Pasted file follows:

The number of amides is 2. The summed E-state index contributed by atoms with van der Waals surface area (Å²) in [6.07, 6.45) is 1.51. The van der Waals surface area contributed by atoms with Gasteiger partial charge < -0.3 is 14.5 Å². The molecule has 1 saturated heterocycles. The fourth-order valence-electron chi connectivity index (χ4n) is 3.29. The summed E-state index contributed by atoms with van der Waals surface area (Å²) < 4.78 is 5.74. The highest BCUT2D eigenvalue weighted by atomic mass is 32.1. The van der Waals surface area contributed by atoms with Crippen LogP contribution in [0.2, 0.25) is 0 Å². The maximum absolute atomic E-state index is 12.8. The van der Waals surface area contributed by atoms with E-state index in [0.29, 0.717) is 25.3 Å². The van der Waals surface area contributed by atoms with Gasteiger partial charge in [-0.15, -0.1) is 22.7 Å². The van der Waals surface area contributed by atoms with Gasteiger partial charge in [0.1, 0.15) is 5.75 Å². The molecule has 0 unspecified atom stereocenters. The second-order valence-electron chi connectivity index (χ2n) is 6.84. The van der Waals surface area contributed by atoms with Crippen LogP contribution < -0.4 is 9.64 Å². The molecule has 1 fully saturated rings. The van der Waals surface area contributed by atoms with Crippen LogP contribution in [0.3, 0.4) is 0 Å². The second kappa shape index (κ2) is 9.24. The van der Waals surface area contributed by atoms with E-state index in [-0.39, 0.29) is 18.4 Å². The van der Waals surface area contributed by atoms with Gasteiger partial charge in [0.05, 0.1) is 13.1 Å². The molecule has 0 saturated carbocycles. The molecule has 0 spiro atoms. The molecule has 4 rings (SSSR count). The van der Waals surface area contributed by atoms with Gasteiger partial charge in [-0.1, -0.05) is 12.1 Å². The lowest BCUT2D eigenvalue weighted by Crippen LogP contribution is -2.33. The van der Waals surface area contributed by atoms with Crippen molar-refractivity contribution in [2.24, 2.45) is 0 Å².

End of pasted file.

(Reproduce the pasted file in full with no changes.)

The number of amides is 2. The summed E-state index contributed by atoms with van der Waals surface area (Å²) in [6.07, 6.45) is 1.51. The van der Waals surface area contributed by atoms with Gasteiger partial charge < -0.3 is 14.5 Å². The molecule has 1 saturated heterocycles. The fourth-order valence-electron chi connectivity index (χ4n) is 3.29. The summed E-state index contributed by atoms with van der Waals surface area (Å²) < 4.78 is 5.74. The highest BCUT2D eigenvalue weighted by atomic mass is 32.1. The van der Waals surface area contributed by atoms with Crippen LogP contribution in [0.2, 0.25) is 0 Å². The maximum absolute atomic E-state index is 12.8. The van der Waals surface area contributed by atoms with E-state index in [0.29, 0.717) is 25.3 Å². The van der Waals surface area contributed by atoms with Gasteiger partial charge in [-0.15, -0.1) is 22.7 Å². The van der Waals surface area contributed by atoms with Gasteiger partial charge in [0.1, 0.15) is 5.75 Å². The molecule has 0 unspecified atom stereocenters. The second-order valence-electron chi connectivity index (χ2n) is 6.84. The van der Waals surface area contributed by atoms with Crippen LogP contribution < -0.4 is 9.64 Å². The molecule has 1 fully saturated rings. The van der Waals surface area contributed by atoms with Crippen LogP contribution in [0.3, 0.4) is 0 Å². The second kappa shape index (κ2) is 9.24. The van der Waals surface area contributed by atoms with E-state index in [-0.39, 0.29) is 18.4 Å². The van der Waals surface area contributed by atoms with Gasteiger partial charge in [0.05, 0.1) is 13.1 Å². The molecule has 0 saturated carbocycles. The molecule has 0 spiro atoms. The molecule has 4 rings (SSSR count). The van der Waals surface area contributed by atoms with Gasteiger partial charge in [-0.1, -0.05) is 12.1 Å². The lowest BCUT2D eigenvalue weighted by Crippen LogP contribution is -2.33. The van der Waals surface area contributed by atoms with Crippen molar-refractivity contribution in [2.24, 2.45) is 0 Å².